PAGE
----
Spectroelectrochemistry Metrohm DropSens
In-situ experiments: electrochemical and spectroscopical measurements are performed simultaneously
Which could be the way to record an optical signal at the same time we are performing an electrochemical analysis?

Back to the ‘60s

The development of spectroelectrochemistry is related to the possibility of performing analysis through optically transparent electrodes. During 1960’s T. Kuwana et al. developed transparent electrodes and marked the beginning of UV-VIS absorption and electrochemical measurements. The first spectroelectrochemistry published paper (Anal. Chem. 1964, 36 (10), pp 2023-2025) describes the use of tin oxide-coated glass surfaces, electrodes optically transparent that make possible monitoring the changes in absorbance of different electroactive species during the electrolysis.

Thus, different transparent electrodes were developed for going ahead with this combination of optical and electrochemical experiments. From the first antimony doped tin oxide over glass to different thin films of gold or platinum on quartz, germanium electrodes for IR wavelength or directly gold and platinum micromeshes where the wholes provided transparency to light are the most commonly used OTEs.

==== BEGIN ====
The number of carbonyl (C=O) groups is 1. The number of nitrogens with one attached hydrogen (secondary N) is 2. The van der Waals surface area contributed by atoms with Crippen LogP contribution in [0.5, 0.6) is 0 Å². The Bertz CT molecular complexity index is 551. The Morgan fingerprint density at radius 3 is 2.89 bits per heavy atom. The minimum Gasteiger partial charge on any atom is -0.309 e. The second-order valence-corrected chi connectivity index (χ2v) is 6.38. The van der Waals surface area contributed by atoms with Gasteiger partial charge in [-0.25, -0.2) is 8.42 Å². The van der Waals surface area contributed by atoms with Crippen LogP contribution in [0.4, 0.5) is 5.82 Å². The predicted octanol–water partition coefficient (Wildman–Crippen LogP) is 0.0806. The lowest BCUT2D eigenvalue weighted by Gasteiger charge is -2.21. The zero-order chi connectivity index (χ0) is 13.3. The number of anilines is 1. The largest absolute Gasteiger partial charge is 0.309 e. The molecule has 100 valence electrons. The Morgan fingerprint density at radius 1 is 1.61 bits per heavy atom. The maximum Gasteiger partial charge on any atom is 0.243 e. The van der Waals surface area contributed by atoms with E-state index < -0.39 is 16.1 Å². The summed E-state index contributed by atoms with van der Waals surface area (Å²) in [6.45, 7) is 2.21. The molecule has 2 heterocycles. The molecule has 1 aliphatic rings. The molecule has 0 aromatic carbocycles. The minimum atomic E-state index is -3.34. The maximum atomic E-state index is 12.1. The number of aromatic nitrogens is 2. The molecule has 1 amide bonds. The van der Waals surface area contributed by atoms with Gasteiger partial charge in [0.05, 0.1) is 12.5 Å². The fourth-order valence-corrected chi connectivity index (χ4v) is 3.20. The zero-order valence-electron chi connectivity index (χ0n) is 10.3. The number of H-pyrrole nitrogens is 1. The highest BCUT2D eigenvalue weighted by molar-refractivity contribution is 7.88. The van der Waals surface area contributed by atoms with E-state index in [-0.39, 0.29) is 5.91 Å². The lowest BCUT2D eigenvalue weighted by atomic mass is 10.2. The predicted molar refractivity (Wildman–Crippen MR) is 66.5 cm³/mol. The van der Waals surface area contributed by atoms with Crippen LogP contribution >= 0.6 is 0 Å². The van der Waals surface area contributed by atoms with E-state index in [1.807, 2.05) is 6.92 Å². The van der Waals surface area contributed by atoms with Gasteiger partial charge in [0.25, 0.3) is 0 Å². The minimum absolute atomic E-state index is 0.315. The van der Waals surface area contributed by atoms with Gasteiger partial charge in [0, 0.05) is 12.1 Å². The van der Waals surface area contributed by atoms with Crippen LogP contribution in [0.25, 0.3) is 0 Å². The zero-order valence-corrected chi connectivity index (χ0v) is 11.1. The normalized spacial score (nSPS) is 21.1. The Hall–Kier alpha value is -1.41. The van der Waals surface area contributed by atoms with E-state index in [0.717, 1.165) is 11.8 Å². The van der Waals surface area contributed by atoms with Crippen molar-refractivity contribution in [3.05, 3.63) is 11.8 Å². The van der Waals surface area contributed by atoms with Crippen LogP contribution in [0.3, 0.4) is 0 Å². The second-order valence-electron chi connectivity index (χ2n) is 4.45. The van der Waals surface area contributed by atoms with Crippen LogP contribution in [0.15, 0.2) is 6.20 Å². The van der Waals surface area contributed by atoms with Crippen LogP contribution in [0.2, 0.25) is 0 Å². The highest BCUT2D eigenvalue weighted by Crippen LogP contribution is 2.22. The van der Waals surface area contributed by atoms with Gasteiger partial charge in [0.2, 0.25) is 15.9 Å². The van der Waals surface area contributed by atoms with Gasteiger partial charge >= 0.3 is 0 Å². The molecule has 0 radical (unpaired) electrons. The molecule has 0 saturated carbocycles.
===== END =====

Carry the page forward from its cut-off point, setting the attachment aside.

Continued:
Spectroelectrochemistry Metrohm DropSens
Optically Transparent Screen-Printed Electrodes where working electrode is made of ITO, PEDOT, Au, or C.
The main drawback when combining different instruments is the complexity of connecting different instruments and softwares. Moreover, data handling becomes difficult. In spectroelectrochemistry synchronization between both types of measurements is critical: If the techniques are not applied exactly at the same time, misinterpretations of the results are easily achieved. Finally, the cell is rather complex as it should be suitable for optical and electrochemical measurements. A compromise between optimal measurement conditions with both techniques should be achieved. A high expertise is required and, despite its potential, spectroelectrochemistry could be discouraging.

Classical set-up

Classical set-up for performing spectroelectrochemistry measurements combines a potentiostat with a light source and spectrometer.